I claim that the "field of presence" is unfolded by the barrister's conjectures. He confronts the statements made by various witnesses, as well as the earlier and later statements by the same witness.15) With this confrontation, the barrister creates a shared space, a singular universe. The acute questioning utilises this standardisation and levelling. The list of modules serves as a repository for questioning and as the foundation for the direction of the interview (SCHEFFER, 2006). The lists of modules integrate pre-trial and trial, what has been read and what has been heard, documents and utterances. The modules translate, make available, and juxtapose the more or less distant "temporal objects" (KOZIN in this issue). This way, they mark points of departure for refutation.16) [35]

Here, another aspect of the duplicity of testimonial interviews can be shown. What is initially labelled as an interest in the truth, serves "only" the finding and assessing of facts. In other words: In the quiet, the "truth-finding engine" is made into a "fact-finding engine". The reasons for this are the pressure on the court to decide and the relatively straightforward handling of facts (compared to truth claims). It cannot be decided what really happened, but it is possible to decide that the testimony of one witness does not agree with that of another, or that an earlier statement does not concur with a later one. Thus the barrister's closing speech:

"There are a number of features of his evidence, members of the jury, which do not seem to fit in with the evidence of Mr Po because he seems to describe an attack from behind with no physical contact prior to that. Even Mr Po accepts that there was. Then there is the evidence of the doorman. The first thing he said he saw was Mr Wu with a bottle, held by the neck with the body of the bottle below the neck. Perhaps an unusual way to hold a bottle if you are going to use it as a weapon, but that is what he described. He said there had been no other incidents at allhe was adamant about thatin the club. So what the commotion was which must have been behind him as well because he was heading from the DJ's stand, we simply do not know. He describes two or three steps taken before the blow is delivered which does not seem to fit in with the evidence of Mr Po himself. He does not see the putting the hand on the shoulder, does not see anything happen prior to that. He seems to insist that it could not have done or he would have seen it. We know that something did happen, we know there was some exchange of words and we know that there was the hand put on the shoulder on Mr Po's accountview. But he apparently has not seen that. More surprisingly still he suggests that Mr Po was walking towards the dance floor, whereas Mr Odd had him walking towards the toilets. You will remember the toilets and the dance floor are effectively at opposite ends of the bar" (Official court transcript). [36]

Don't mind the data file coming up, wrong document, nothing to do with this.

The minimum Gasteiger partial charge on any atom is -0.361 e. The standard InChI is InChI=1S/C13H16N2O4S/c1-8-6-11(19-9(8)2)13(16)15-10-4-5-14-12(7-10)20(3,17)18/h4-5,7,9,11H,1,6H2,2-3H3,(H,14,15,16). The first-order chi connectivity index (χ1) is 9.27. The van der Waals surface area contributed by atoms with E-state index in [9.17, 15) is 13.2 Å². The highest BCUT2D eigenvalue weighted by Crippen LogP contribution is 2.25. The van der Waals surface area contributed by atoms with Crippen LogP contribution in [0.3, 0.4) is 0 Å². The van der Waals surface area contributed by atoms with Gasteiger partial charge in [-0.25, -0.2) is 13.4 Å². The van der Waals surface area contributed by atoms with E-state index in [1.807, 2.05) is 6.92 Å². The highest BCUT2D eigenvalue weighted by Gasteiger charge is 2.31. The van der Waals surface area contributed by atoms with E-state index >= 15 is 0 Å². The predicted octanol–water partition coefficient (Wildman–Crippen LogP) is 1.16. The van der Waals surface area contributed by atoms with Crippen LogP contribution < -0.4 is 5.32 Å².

3. Conclusions